On Wednesday (7 May) I made my mark in South Africa's general elections - 20 years after the first democratic elections in 1994. 2014 was not the first time I'd voted, but it was the first time I'd experienced the amazing togetherness of the Rainbow Nation that is our legacy. There are times when this amazing country of ours puts aside its history, past and violence and comes together as the great country that we are: the elections in 1994; the winning of the rugby world cup in 1995. After that it seemed that some of the magic had been lost but the country came together for the 2010 Soccer World Cup (which I watched with longing from abroad.) This week I had my chance to participate and saw that even after his death Madiba’s magic is still there.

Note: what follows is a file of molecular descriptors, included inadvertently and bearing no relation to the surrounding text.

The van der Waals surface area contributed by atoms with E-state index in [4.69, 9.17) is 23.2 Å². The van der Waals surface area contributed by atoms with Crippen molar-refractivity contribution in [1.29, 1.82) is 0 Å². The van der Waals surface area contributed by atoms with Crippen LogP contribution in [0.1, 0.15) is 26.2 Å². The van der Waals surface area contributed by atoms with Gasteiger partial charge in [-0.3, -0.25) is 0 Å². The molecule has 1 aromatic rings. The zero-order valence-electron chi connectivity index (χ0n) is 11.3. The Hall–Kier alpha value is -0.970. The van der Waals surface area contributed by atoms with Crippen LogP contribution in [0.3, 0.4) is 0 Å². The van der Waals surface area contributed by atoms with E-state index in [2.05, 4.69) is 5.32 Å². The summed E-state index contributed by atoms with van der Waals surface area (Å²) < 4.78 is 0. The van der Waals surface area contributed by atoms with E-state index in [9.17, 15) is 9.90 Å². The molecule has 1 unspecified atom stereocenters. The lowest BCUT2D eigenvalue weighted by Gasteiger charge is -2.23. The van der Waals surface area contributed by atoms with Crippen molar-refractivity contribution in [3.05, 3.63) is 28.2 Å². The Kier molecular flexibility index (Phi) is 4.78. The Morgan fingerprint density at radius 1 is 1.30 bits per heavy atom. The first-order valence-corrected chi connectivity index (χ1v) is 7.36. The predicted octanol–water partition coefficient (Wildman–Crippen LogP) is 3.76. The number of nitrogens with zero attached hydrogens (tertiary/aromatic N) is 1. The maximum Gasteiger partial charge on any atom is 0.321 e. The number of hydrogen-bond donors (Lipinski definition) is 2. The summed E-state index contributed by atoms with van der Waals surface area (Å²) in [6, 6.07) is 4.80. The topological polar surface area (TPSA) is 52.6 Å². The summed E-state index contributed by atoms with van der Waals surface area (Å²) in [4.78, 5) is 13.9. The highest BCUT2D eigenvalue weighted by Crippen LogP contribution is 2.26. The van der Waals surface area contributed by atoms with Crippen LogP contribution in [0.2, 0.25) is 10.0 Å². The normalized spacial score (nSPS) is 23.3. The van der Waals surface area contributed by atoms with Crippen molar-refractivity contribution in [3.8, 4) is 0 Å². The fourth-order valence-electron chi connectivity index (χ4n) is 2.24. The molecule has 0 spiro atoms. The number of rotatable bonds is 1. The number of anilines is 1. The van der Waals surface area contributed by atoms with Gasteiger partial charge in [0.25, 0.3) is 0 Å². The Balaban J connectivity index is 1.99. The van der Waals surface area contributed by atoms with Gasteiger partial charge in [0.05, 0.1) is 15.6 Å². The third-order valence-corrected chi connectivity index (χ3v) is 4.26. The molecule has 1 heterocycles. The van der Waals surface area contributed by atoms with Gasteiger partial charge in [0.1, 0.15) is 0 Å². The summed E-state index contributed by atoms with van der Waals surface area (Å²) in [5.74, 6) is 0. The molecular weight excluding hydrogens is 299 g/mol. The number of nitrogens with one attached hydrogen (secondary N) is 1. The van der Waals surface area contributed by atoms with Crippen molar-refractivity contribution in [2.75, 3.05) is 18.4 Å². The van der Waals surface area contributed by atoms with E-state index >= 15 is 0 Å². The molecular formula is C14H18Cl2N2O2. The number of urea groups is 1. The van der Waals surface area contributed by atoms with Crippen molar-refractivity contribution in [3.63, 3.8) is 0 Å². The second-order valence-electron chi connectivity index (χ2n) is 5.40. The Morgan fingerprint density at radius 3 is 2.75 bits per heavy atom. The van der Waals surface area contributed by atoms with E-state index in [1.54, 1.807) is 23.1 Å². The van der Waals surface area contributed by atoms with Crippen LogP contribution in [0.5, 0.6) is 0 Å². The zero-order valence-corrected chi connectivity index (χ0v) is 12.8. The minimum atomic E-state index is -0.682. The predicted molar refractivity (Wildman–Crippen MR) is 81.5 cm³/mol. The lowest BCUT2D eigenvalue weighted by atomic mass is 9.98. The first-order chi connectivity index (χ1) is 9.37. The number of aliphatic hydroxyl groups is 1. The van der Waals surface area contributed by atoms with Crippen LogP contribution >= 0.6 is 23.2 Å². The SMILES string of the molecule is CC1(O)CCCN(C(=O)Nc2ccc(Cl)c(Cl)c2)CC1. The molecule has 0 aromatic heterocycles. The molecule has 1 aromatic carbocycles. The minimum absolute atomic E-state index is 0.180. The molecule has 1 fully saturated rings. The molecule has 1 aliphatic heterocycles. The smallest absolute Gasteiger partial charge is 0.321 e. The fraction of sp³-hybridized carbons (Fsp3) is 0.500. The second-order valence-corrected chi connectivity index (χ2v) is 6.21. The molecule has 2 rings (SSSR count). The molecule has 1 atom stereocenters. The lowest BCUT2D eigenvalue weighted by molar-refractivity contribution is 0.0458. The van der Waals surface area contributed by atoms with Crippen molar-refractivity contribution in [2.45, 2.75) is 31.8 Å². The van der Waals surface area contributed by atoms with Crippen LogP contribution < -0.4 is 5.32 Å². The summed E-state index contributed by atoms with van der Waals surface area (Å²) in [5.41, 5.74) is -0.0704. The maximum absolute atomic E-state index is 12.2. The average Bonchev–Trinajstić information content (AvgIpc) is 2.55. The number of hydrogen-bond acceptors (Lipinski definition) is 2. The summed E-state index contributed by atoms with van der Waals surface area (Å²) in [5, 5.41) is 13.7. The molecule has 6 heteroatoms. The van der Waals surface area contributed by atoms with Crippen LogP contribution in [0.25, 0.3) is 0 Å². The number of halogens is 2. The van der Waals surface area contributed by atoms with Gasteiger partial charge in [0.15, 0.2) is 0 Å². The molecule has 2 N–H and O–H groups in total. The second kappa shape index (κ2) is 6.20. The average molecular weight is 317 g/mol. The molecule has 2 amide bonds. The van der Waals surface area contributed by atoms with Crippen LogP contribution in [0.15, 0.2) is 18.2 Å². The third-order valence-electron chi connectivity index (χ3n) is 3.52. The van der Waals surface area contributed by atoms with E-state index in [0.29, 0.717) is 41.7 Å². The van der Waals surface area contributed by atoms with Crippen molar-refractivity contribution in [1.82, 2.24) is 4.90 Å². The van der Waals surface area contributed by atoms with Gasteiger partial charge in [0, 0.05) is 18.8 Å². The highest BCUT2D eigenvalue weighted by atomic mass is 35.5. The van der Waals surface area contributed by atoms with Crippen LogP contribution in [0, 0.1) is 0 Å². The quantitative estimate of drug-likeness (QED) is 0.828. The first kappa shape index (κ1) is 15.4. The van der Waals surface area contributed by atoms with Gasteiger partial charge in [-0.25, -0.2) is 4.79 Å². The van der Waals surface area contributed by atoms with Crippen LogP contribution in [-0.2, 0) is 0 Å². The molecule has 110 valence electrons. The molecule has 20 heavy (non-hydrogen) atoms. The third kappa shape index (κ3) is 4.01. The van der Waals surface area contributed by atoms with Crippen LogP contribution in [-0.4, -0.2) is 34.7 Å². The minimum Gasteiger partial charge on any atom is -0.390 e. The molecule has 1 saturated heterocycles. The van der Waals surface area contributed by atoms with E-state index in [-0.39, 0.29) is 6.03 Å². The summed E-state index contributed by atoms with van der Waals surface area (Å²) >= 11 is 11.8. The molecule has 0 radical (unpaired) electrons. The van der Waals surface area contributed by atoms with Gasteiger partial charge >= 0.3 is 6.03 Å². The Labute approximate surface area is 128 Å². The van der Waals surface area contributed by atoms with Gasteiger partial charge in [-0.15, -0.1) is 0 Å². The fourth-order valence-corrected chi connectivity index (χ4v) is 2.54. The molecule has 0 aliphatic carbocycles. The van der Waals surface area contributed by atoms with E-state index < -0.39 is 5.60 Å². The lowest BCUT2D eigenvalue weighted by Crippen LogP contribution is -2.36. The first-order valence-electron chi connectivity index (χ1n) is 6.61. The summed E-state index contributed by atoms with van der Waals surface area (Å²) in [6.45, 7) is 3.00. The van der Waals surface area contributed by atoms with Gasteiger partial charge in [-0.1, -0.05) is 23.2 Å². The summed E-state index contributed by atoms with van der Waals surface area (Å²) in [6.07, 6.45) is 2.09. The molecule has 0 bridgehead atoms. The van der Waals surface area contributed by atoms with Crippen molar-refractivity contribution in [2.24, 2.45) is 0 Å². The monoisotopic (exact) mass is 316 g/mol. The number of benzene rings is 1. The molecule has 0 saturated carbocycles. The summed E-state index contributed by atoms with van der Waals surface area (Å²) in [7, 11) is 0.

In 1994 I was just 18 and I voted for the first time along with millions of other South Africans, but my family decided to stay away from the queues and we voted in a quiet rural area followed by a picnic at a river. In 1998 I'd moved to Cape Town and we were required to vote at specified polling stations. Once again I thought I was lucky in that there was never a queue at my voting station, but this year I changed my mind. I was woken early on Wednesday morning by the sound of voices outside and when I looked the queue for the polling station stretched up past the end of the road. A little bit later I went in search of coffee and saw that despite the long queues – it was around a 2 ½ hour wait to vote – people were standing patiently, talking to strangers, taking turns warming themselves in the sun on the other side of the road. This was the first election that the “born frees” were able to vote in – those people born after 1994 – and some of them made a real effort – dressing up as if they were going to support South Africa at a sporting event. Others were dressed in traditional dress. It was these people who reminded me what it means to be able to vote. It is a privilege that we live in a country where we are able to make a change. Where leaders are able to be held accountable for their actions and cannot act with impunity. I cannot wait for the next election. Rather than hope there isn’t a queue I am going to get out there and experience the Rainbow Nation coming together.